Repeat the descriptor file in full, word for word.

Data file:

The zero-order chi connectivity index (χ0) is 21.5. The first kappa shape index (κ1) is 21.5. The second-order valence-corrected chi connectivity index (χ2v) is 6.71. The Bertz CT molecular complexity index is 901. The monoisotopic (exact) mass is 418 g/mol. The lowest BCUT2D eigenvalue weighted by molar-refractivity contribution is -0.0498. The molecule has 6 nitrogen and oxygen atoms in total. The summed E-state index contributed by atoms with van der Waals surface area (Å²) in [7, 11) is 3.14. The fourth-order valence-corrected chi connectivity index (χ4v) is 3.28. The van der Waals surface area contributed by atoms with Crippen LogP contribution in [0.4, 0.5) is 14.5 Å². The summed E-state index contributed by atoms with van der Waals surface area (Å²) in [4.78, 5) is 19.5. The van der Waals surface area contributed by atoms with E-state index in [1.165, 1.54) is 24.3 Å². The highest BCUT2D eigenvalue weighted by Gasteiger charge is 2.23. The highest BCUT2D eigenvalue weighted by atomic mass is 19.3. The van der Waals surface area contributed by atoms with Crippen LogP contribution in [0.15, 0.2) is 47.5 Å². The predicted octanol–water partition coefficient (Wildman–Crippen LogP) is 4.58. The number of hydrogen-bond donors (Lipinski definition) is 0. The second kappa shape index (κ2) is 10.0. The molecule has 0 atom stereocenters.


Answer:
The zero-order chi connectivity index (χ0) is 21.5. The first kappa shape index (κ1) is 21.5. The second-order valence-corrected chi connectivity index (χ2v) is 6.71. The Bertz CT molecular complexity index is 901. The monoisotopic (exact) mass is 418 g/mol. The lowest BCUT2D eigenvalue weighted by molar-refractivity contribution is -0.0498. The molecule has 6 nitrogen and oxygen atoms in total. The summed E-state index contributed by atoms with van der Waals surface area (Å²) in [7, 11) is 3.14. The fourth-order valence-corrected chi connectivity index (χ4v) is 3.28. The van der Waals surface area contributed by atoms with Crippen LogP contribution in [0.4, 0.5) is 14.5 Å². The summed E-state index contributed by atoms with van der Waals surface area (Å²) in [4.78, 5) is 19.5. The van der Waals surface area contributed by atoms with E-state index in [1.165, 1.54) is 24.3 Å². The highest BCUT2D eigenvalue weighted by Gasteiger charge is 2.23. The highest BCUT2D eigenvalue weighted by atomic mass is 19.3. The van der Waals surface area contributed by atoms with Crippen LogP contribution in [0.15, 0.2) is 47.5 Å². The predicted octanol–water partition coefficient (Wildman–Crippen LogP) is 4.58. The number of hydrogen-bond donors (Lipinski definition) is 0. The second kappa shape index (κ2) is 10.0. The molecule has 0 atom stereocenters.